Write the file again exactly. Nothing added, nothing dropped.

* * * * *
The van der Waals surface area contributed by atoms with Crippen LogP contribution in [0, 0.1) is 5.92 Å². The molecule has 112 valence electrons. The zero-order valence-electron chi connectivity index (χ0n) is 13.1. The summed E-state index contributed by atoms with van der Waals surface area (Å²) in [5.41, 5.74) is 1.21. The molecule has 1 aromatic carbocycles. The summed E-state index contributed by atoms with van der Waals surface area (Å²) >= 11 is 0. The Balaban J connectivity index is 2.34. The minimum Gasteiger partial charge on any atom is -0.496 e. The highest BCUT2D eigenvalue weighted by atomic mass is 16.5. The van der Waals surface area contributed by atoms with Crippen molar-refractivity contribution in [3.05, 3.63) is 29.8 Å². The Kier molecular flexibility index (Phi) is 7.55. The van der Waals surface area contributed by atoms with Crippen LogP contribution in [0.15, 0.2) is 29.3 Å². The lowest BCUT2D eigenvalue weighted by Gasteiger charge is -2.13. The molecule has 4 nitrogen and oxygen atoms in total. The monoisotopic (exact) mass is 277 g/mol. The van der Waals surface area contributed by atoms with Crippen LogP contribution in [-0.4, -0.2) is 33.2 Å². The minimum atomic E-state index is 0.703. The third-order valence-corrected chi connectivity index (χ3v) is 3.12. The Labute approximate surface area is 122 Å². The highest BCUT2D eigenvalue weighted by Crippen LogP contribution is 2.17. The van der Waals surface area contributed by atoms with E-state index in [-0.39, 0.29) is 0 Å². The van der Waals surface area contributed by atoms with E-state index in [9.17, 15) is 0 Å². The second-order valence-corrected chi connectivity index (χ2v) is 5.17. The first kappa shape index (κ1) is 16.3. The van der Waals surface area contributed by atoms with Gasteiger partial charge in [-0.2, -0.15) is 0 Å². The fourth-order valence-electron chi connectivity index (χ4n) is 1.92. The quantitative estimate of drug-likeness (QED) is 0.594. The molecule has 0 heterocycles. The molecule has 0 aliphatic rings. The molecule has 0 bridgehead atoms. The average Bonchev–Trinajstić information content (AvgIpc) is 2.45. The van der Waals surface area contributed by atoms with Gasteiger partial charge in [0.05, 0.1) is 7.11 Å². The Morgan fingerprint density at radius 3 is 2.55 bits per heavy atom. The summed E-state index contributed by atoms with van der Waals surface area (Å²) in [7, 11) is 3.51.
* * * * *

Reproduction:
The van der Waals surface area contributed by atoms with Crippen LogP contribution in [0, 0.1) is 5.92 Å². The molecule has 112 valence electrons. The zero-order valence-electron chi connectivity index (χ0n) is 13.1. The summed E-state index contributed by atoms with van der Waals surface area (Å²) in [5.41, 5.74) is 1.21. The molecule has 1 aromatic carbocycles. The summed E-state index contributed by atoms with van der Waals surface area (Å²) >= 11 is 0. The Balaban J connectivity index is 2.34. The minimum Gasteiger partial charge on any atom is -0.496 e. The highest BCUT2D eigenvalue weighted by atomic mass is 16.5. The van der Waals surface area contributed by atoms with Crippen molar-refractivity contribution in [3.05, 3.63) is 29.8 Å². The Kier molecular flexibility index (Phi) is 7.55. The van der Waals surface area contributed by atoms with Crippen LogP contribution in [0.15, 0.2) is 29.3 Å². The lowest BCUT2D eigenvalue weighted by Gasteiger charge is -2.13. The molecule has 4 nitrogen and oxygen atoms in total. The monoisotopic (exact) mass is 277 g/mol. The van der Waals surface area contributed by atoms with Crippen LogP contribution in [-0.4, -0.2) is 33.2 Å². The minimum atomic E-state index is 0.703. The third-order valence-corrected chi connectivity index (χ3v) is 3.12. The Labute approximate surface area is 122 Å². The highest BCUT2D eigenvalue weighted by Crippen LogP contribution is 2.17. The van der Waals surface area contributed by atoms with E-state index in [-0.39, 0.29) is 0 Å². The van der Waals surface area contributed by atoms with E-state index in [9.17, 15) is 0 Å². The second-order valence-corrected chi connectivity index (χ2v) is 5.17. The first kappa shape index (κ1) is 16.3. The van der Waals surface area contributed by atoms with Gasteiger partial charge in [-0.2, -0.15) is 0 Å². The fourth-order valence-electron chi connectivity index (χ4n) is 1.92. The quantitative estimate of drug-likeness (QED) is 0.594. The molecule has 0 heterocycles. The molecule has 0 aliphatic rings. The molecule has 0 bridgehead atoms. The average Bonchev–Trinajstić information content (AvgIpc) is 2.45. The van der Waals surface area contributed by atoms with Gasteiger partial charge in [0.05, 0.1) is 7.11 Å². The Morgan fingerprint density at radius 3 is 2.55 bits per heavy atom. The summed E-state index contributed by atoms with van der Waals surface area (Å²) in [7, 11) is 3.51.